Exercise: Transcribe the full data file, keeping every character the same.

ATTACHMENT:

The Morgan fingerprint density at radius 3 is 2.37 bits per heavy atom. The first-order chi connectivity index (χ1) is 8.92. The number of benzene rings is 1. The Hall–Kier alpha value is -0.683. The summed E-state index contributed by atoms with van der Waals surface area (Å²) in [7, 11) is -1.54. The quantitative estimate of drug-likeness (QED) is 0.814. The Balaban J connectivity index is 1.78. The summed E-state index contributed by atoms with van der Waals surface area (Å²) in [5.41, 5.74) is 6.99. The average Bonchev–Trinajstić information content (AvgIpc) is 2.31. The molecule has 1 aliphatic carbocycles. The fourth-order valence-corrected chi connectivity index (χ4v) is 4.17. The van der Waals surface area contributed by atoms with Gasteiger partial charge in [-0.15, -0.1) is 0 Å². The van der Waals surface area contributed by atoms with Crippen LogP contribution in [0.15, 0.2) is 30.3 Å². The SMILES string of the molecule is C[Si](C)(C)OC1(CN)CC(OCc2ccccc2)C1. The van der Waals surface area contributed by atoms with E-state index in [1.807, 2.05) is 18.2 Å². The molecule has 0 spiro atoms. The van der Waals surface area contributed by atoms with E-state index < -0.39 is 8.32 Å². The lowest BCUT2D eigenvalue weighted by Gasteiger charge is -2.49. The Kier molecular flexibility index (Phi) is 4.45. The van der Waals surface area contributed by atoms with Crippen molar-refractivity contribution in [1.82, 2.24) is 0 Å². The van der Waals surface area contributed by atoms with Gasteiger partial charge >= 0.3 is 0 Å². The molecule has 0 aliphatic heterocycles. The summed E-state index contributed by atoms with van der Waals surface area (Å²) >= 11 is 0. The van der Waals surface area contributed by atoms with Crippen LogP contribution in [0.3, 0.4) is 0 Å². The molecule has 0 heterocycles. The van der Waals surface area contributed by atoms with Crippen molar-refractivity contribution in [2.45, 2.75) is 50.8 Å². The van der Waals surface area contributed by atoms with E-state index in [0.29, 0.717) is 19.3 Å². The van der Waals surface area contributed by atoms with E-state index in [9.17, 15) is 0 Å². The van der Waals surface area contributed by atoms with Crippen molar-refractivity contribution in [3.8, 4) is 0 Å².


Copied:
The Morgan fingerprint density at radius 3 is 2.37 bits per heavy atom. The first-order chi connectivity index (χ1) is 8.92. The number of benzene rings is 1. The Hall–Kier alpha value is -0.683. The summed E-state index contributed by atoms with van der Waals surface area (Å²) in [7, 11) is -1.54. The quantitative estimate of drug-likeness (QED) is 0.814. The Balaban J connectivity index is 1.78. The summed E-state index contributed by atoms with van der Waals surface area (Å²) in [5.41, 5.74) is 6.99. The average Bonchev–Trinajstić information content (AvgIpc) is 2.31. The molecule has 1 aliphatic carbocycles. The fourth-order valence-corrected chi connectivity index (χ4v) is 4.17. The van der Waals surface area contributed by atoms with Gasteiger partial charge in [-0.15, -0.1) is 0 Å². The van der Waals surface area contributed by atoms with Crippen LogP contribution in [0.15, 0.2) is 30.3 Å². The SMILES string of the molecule is C[Si](C)(C)OC1(CN)CC(OCc2ccccc2)C1. The van der Waals surface area contributed by atoms with E-state index in [1.807, 2.05) is 18.2 Å². The molecule has 0 spiro atoms. The van der Waals surface area contributed by atoms with E-state index < -0.39 is 8.32 Å². The lowest BCUT2D eigenvalue weighted by Gasteiger charge is -2.49. The Kier molecular flexibility index (Phi) is 4.45. The van der Waals surface area contributed by atoms with Crippen molar-refractivity contribution in [1.82, 2.24) is 0 Å². The van der Waals surface area contributed by atoms with Gasteiger partial charge >= 0.3 is 0 Å². The molecule has 0 aliphatic heterocycles. The summed E-state index contributed by atoms with van der Waals surface area (Å²) >= 11 is 0. The van der Waals surface area contributed by atoms with Crippen LogP contribution in [0.3, 0.4) is 0 Å². The molecule has 0 heterocycles. The van der Waals surface area contributed by atoms with Crippen molar-refractivity contribution in [2.45, 2.75) is 50.8 Å². The van der Waals surface area contributed by atoms with E-state index in [0.29, 0.717) is 19.3 Å². The van der Waals surface area contributed by atoms with E-state index in [9.17, 15) is 0 Å². The van der Waals surface area contributed by atoms with Crippen molar-refractivity contribution in [3.8, 4) is 0 Å².